Georgia's next governor remains unclear as Abrams scraps for votes
A federal judge ruled thousands of outstanding ballots to be counted.
Legal victories have buoyed Stacey Abrams' campaign efforts and there is a belief now that enough outstanding ballots exist to force a one-on-one runoff against Republican Brian Kemp.
Kemp resigned from his post as the state's secretary of state last week after he and his party declared victory over Abrams. But two separate rulings from federal judges this week have prohibited his former office from certifying a Kemp victory and declared hundreds of scrutinized ballots as eligible.
One successful case prevents the state from finalizing election results before Friday evening and requires counties to tally thousands of provisional ballots.
Another orders Gwinnett County to accept roughly 400 absentee ballots with errors or omissions in birthdates.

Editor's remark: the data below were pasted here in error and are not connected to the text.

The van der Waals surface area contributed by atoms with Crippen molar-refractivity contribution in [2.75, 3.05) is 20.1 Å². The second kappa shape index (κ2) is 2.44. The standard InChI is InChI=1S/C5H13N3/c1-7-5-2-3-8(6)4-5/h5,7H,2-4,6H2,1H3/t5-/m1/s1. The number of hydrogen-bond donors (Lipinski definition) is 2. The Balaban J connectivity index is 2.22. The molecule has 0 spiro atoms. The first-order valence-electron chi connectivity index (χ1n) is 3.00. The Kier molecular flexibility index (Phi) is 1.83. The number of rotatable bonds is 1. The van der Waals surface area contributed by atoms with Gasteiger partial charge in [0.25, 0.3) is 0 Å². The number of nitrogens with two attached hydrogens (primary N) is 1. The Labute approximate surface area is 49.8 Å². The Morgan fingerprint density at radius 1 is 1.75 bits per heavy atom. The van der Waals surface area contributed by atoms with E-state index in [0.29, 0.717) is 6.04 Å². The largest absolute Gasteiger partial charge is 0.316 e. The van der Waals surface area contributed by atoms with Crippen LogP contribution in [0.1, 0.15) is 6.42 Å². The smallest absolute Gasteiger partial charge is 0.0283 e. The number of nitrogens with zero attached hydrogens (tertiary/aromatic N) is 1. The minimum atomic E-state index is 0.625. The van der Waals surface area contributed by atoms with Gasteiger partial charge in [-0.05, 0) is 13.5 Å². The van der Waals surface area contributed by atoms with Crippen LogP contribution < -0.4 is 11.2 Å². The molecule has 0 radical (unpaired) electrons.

Judge Amy Totenberg of the U.S. District Court in Atlanta wrote in her ruling Monday that the intention by the secretary of state's office to declare Kemp as the governor-elect as soon as Wednesday “appears to suggest the secretary’s foregoing of its responsibility to confirm the accuracy of the results prior to final certification, including the assessment of whether serious provisional balloting count issues have been consistently and properly handled.”
State Sen. Nikema Williams and about a dozen other demonstrators were detained in the Georgia State Capitol on Tuesday while demanding all absentee and provisional ballots be tallied, according to the Atlanta Journal-Constitution. Authorities said the demonstration was broken up after several warnings because of rules that prohibit chanting or yelling while lawmakers are in session.